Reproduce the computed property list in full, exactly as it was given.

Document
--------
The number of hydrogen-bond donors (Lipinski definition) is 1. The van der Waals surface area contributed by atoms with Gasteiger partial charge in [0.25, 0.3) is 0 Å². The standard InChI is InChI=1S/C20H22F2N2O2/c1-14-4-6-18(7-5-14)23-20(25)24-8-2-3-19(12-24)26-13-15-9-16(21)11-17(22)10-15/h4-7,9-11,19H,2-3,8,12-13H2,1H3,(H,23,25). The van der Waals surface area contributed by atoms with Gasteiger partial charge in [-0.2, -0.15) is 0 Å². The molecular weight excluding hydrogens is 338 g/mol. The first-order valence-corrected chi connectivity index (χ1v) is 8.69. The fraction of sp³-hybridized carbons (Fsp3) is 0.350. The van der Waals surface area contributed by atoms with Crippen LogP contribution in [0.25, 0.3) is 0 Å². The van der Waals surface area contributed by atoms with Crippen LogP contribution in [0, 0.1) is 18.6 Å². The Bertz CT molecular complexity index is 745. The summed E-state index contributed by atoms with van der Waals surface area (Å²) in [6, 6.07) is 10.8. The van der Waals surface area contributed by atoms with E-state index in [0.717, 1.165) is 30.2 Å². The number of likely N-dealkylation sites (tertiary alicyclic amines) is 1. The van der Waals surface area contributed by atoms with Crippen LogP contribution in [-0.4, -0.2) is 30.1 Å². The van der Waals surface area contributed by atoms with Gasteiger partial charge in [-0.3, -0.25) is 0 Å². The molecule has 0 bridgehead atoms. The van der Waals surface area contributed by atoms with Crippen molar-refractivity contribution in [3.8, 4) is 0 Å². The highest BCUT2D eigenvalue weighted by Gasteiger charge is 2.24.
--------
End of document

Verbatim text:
The number of hydrogen-bond donors (Lipinski definition) is 1. The van der Waals surface area contributed by atoms with Gasteiger partial charge in [0.25, 0.3) is 0 Å². The standard InChI is InChI=1S/C20H22F2N2O2/c1-14-4-6-18(7-5-14)23-20(25)24-8-2-3-19(12-24)26-13-15-9-16(21)11-17(22)10-15/h4-7,9-11,19H,2-3,8,12-13H2,1H3,(H,23,25). The van der Waals surface area contributed by atoms with Gasteiger partial charge in [-0.2, -0.15) is 0 Å². The molecular weight excluding hydrogens is 338 g/mol. The first-order valence-corrected chi connectivity index (χ1v) is 8.69. The fraction of sp³-hybridized carbons (Fsp3) is 0.350. The van der Waals surface area contributed by atoms with Crippen LogP contribution in [0.25, 0.3) is 0 Å². The van der Waals surface area contributed by atoms with Crippen LogP contribution in [0, 0.1) is 18.6 Å². The Bertz CT molecular complexity index is 745. The summed E-state index contributed by atoms with van der Waals surface area (Å²) in [6, 6.07) is 10.8. The van der Waals surface area contributed by atoms with E-state index in [0.717, 1.165) is 30.2 Å². The number of likely N-dealkylation sites (tertiary alicyclic amines) is 1. The van der Waals surface area contributed by atoms with Crippen LogP contribution in [-0.4, -0.2) is 30.1 Å². The van der Waals surface area contributed by atoms with Gasteiger partial charge in [-0.3, -0.25) is 0 Å². The molecule has 0 bridgehead atoms. The van der Waals surface area contributed by atoms with Crippen molar-refractivity contribution in [3.8, 4) is 0 Å². The highest BCUT2D eigenvalue weighted by Gasteiger charge is 2.24.